Armenian ornamental ceramic art after 10th century
10th-12th centuries is attributed to colorful and transparent glazed high quality porcelain production. Among them can be found porcelain items alike Chinese porcelain and other similar items. A very special place was given to carved tape thin bowls. Later in 13th centuary sky blue and blue porcelain glasses with facing sculptures were produced. From 13th century, as a result of the Tatar-Mongol, then the Turkish-Seljuk invasions, with the economic downturn of Armenia the further development of ceramics is almost stopping, it begins to overwhelm the dry and general pattern. Despite the 13th-18th centuries, Armenian ceramic artists in Isfahan and Konya were preparing building beautiful tiles and glazed porcelain items. In the 17th century when the ceramics was living a downturn in Turkey, the only pottery center remined was in Kutahya, where were situated Armenian pottery whole districts. The craftsmen of Kutahya were complementing Turkish ornaments with Christian thematic and symbolic images in their works, as well as the signatures, which confirmed the identity of the Armenian masters.
Photo: Chinese porcelaine
Water bottle of 1529 with dated Armenian inscriptions inside its base ring. Kütahya
These items decorated the interior of the churches, the sultan’s palace, exported to Europe, thanks to which Kutahya become so famouse. Later Armenian potters from Kutahya came to Jerusalem during the early days of the British Mandate to repair and maintain the tile work on the Dome of the Rock. Because of the Armenian Genocide and the subsequent Greco-Turkish War, those potters stayed in Jerusalem. According to Henry Glassie: At the beginning of the twentieth century, half of Kütahya’s workers were Armenians. They left to repair the tiles on the Dome of the Rock, never to return, and today their descendants make a variety of Kütahya çini in Jerusalem. The city of Kütahya in Turkey, birthplace of the Armenian ceramic artists, members of the Ohannessian, Balian and Karakashian families, has been the center of a unique ceramic industry since the post-medieval period, with Armenian artists in its vanguard since the eighteenth century. As early as the fourteenth century, and mainly in the sixteenth and seventeenth centuries, one could discern large groups of Armenian artists creating ceramic tiles for wall decoration used in churches and mosques, as well as ceramic ware.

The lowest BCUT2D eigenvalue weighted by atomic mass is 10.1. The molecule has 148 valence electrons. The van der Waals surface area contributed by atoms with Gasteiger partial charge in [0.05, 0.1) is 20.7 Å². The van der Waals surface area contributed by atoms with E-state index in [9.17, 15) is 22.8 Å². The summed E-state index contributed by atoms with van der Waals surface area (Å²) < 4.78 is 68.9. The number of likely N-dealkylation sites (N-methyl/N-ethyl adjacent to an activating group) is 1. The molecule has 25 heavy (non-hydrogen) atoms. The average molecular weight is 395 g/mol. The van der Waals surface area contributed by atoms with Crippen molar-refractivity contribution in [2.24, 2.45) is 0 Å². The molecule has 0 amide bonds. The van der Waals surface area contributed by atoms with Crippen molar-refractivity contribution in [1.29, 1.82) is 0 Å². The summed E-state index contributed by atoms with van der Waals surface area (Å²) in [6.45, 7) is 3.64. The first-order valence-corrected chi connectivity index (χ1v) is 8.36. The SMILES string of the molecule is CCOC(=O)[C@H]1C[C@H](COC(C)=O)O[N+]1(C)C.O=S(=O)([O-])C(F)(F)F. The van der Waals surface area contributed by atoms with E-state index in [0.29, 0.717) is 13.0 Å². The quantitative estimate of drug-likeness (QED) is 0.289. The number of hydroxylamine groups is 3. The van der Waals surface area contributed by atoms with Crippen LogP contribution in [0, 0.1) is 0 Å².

Despite the rich traditions of Armenian ceramic art, Armenian Soviet ceramics developed from the half of 1950s. First stimulus for the ceramic development was Yerevan porcelain factory, founded in 1954, then the ceramic experimental workshops created under Institute of Art and the creation of Ceramic section in the Yerevan Fine Arts and Theater institute in 1958. From 1960s USSR is getting involved in the International Academy of Potters (Geneva) so Soviet Armenia too. Armenian ceramic artists are starting to exhibit in annual exhibitions in Faenza (Italy).
Focusing on souvenir art many families developed in that field creating their own new style. One of those was Stepanyan family, who elaborated a new method of ceramics, remarkable combination of Ancient Armenian pottery and modern souvenir art. Later in the 2000s Gishyan family joined the Stepanyan family and together they started bigger and more effective production of ceramic souvenir art.
Ceramic art by Stepanyan family. Yerevan, Armenia
Currently, Armenian ceramics is developing in and outside Armenia.
Ceramic art by Stepanyan and Gishyan families.Noyemberyan, Armenia,
Ceramic art by Gishyan Ceramics. Croatia